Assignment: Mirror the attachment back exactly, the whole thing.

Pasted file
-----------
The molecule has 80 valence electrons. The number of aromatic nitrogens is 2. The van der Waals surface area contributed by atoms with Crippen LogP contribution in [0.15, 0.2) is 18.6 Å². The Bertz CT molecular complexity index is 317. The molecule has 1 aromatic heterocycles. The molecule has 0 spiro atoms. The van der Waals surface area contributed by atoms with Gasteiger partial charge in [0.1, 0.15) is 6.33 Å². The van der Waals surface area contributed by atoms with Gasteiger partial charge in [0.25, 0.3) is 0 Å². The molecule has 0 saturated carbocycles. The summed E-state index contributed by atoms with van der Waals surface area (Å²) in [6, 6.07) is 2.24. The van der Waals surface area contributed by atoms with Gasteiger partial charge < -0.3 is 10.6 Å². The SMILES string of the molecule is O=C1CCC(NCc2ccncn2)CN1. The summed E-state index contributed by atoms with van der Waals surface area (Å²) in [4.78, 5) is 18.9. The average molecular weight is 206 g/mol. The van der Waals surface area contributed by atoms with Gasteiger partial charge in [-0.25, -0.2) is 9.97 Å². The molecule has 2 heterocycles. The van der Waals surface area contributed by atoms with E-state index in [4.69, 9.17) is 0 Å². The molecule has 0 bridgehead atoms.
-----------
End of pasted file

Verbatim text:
The molecule has 80 valence electrons. The number of aromatic nitrogens is 2. The van der Waals surface area contributed by atoms with Crippen LogP contribution in [0.15, 0.2) is 18.6 Å². The Bertz CT molecular complexity index is 317. The molecule has 1 aromatic heterocycles. The molecule has 0 spiro atoms. The van der Waals surface area contributed by atoms with Gasteiger partial charge in [0.1, 0.15) is 6.33 Å². The van der Waals surface area contributed by atoms with Gasteiger partial charge in [0.25, 0.3) is 0 Å². The molecule has 0 saturated carbocycles. The summed E-state index contributed by atoms with van der Waals surface area (Å²) in [6, 6.07) is 2.24. The van der Waals surface area contributed by atoms with Gasteiger partial charge < -0.3 is 10.6 Å². The SMILES string of the molecule is O=C1CCC(NCc2ccncn2)CN1. The summed E-state index contributed by atoms with van der Waals surface area (Å²) in [4.78, 5) is 18.9. The average molecular weight is 206 g/mol. The van der Waals surface area contributed by atoms with Gasteiger partial charge in [-0.25, -0.2) is 9.97 Å². The molecule has 2 heterocycles. The van der Waals surface area contributed by atoms with E-state index in [4.69, 9.17) is 0 Å². The molecule has 0 bridgehead atoms.